Current methods involve a high-energy process that in many cases uses toxic or hazardous compounds or generates other waste products that need to be disposed of. Brown is co-founder with Ted Roberts of Arvia, a company tackling the problem with a device they say enables water to be treated on site at room temperature, with no need to transport sludge.
A spin-out from the University of Manchester, UK, Arvia earned itself the Fast Start award at the ACES Awards in Paris last December for its efforts. In 2008 the Liverpool-based company received an £800,000 investment from UMIP, a fund managed by MPI Partners for spin-outs from five UK universities. In January 2009 it put in place former Tata Chemicals executive Martin Keighley as CEO, and the company has several trials of its product installed in the field. Brown serves as technology director at the start-up, while Roberts is Research Director, continuing to work at improving the technology in the research labs at University of Manchester.
Although the pace of development has been rapid since Arvia’s founding, the idea for the core technology goes back a bit farther. In the mid-90s, Brown, then an environmental consultant, and Roberts, an engineer with the University of Manchester School of Chemical Engineering, started a joint project to improve ways of purifying water. Government and university grants enabled them to pursue this research in the early part of the decade at the university, where they eventually developed a means for decontaminating organic pollutants.
Drawing out the pollutants
The duo’s idea was to add a highly conductive object to the water to first adsorb the contaminants – that is, to draw them to the surface of the object – and then to run an electric current through the water to regenerate or neutralise them into harmless gases and water. The most commonly used adsorbent is activated carbon, but Brown says they sought a substance that would be less energy-intensive and more easily disposed of. “Once you’ve loaded activated carbon with contaminants, it has to be regenerated off site via a high temperature process and then disposed of in landfills,” says Brown. “That’s an expensive, energy intensive process.”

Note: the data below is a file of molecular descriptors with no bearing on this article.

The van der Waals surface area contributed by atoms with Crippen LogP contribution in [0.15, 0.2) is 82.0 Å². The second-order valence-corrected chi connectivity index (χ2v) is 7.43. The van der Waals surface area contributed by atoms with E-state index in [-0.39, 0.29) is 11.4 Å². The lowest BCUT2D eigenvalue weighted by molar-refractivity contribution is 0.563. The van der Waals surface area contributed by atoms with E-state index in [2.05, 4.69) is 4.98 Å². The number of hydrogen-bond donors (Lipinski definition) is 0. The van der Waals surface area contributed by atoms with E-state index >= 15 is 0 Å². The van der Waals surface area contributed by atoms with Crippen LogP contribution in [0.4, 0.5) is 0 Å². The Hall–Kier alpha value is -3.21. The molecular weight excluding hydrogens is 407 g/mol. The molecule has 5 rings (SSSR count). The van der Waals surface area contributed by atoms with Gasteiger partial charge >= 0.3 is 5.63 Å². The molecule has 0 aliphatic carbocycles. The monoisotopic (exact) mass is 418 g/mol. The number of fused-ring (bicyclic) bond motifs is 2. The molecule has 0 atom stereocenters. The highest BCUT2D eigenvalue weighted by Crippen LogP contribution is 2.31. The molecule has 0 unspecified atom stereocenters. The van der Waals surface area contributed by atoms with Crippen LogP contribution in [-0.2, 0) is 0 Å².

The two developed a patented substance called Nyex, a non-porous, carbon-based material, which the company says requires far less energy than activated carbon to regenerate, uses little or no chemicals, and creates no sludge. This also enables adsorption and regeneration to take place continuously using one unit.
Peter Hillis, a water treatment expert with United Utilities, one of the UK’s largest water companies, sees what Arvia is trying to do as solving an essential problem in water purification. “A technology that can remove organic contaminants while producing no solid waste has always been a sort of holy grail of water treatment,” he says. As the cost of fresh water increases, the attraction of a procedure where no sludge has to be treated will also grow. The early-stage technology will initially be more suited to smaller scale applications, Hillis notes, but large water companies will have their eye on its development over the next decade.
Brown agrees that large water utilities are slow to move, and says that initial applications will focus on smaller companies that treat groundwater and industrial waste water. Arvia has in place demonstration units at a paper mill and at an airport to treat surface water. Meanwhile, the big challenge in 2010 is to get that all-important first sale.